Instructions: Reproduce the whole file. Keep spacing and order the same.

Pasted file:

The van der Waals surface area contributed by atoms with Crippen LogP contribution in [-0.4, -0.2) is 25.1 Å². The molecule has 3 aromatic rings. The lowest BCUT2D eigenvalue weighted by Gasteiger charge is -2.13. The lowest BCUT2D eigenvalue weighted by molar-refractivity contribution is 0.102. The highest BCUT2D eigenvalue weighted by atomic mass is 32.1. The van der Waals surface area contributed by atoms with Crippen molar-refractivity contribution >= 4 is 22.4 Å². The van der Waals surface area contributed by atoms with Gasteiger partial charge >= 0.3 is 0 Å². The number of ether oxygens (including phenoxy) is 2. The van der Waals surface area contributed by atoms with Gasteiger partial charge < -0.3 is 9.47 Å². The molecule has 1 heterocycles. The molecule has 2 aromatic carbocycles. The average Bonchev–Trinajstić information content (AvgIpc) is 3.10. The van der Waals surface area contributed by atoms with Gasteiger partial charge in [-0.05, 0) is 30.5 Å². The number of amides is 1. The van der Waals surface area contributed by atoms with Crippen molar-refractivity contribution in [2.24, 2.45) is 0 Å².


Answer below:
The van der Waals surface area contributed by atoms with Crippen LogP contribution in [-0.4, -0.2) is 25.1 Å². The molecule has 3 aromatic rings. The lowest BCUT2D eigenvalue weighted by Gasteiger charge is -2.13. The lowest BCUT2D eigenvalue weighted by molar-refractivity contribution is 0.102. The highest BCUT2D eigenvalue weighted by atomic mass is 32.1. The van der Waals surface area contributed by atoms with Crippen molar-refractivity contribution >= 4 is 22.4 Å². The van der Waals surface area contributed by atoms with Gasteiger partial charge >= 0.3 is 0 Å². The number of ether oxygens (including phenoxy) is 2. The van der Waals surface area contributed by atoms with Gasteiger partial charge < -0.3 is 9.47 Å². The molecule has 1 heterocycles. The molecule has 2 aromatic carbocycles. The average Bonchev–Trinajstić information content (AvgIpc) is 3.10. The van der Waals surface area contributed by atoms with Gasteiger partial charge in [-0.05, 0) is 30.5 Å². The number of amides is 1. The van der Waals surface area contributed by atoms with Crippen molar-refractivity contribution in [2.24, 2.45) is 0 Å².